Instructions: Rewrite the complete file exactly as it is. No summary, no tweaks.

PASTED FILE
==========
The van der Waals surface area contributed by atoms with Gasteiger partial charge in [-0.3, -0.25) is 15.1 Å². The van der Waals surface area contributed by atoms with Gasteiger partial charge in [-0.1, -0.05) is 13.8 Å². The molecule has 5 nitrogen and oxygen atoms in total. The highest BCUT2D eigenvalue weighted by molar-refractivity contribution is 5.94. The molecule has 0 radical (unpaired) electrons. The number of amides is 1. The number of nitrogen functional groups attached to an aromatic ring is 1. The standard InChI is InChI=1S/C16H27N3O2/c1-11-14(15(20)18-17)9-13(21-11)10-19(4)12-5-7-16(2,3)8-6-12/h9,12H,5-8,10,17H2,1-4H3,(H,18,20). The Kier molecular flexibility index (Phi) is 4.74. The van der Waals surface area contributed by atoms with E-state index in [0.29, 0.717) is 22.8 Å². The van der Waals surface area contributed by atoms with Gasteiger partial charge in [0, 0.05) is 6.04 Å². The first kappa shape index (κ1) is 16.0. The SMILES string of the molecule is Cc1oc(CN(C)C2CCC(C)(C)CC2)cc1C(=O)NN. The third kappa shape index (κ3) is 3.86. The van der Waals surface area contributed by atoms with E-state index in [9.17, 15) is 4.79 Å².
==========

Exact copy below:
The van der Waals surface area contributed by atoms with Gasteiger partial charge in [-0.3, -0.25) is 15.1 Å². The van der Waals surface area contributed by atoms with Gasteiger partial charge in [-0.1, -0.05) is 13.8 Å². The molecule has 5 nitrogen and oxygen atoms in total. The highest BCUT2D eigenvalue weighted by molar-refractivity contribution is 5.94. The molecule has 0 radical (unpaired) electrons. The number of amides is 1. The number of nitrogen functional groups attached to an aromatic ring is 1. The standard InChI is InChI=1S/C16H27N3O2/c1-11-14(15(20)18-17)9-13(21-11)10-19(4)12-5-7-16(2,3)8-6-12/h9,12H,5-8,10,17H2,1-4H3,(H,18,20). The Kier molecular flexibility index (Phi) is 4.74. The van der Waals surface area contributed by atoms with E-state index in [0.29, 0.717) is 22.8 Å². The van der Waals surface area contributed by atoms with Gasteiger partial charge in [0, 0.05) is 6.04 Å². The first kappa shape index (κ1) is 16.0. The SMILES string of the molecule is Cc1oc(CN(C)C2CCC(C)(C)CC2)cc1C(=O)NN. The third kappa shape index (κ3) is 3.86. The van der Waals surface area contributed by atoms with E-state index in [9.17, 15) is 4.79 Å².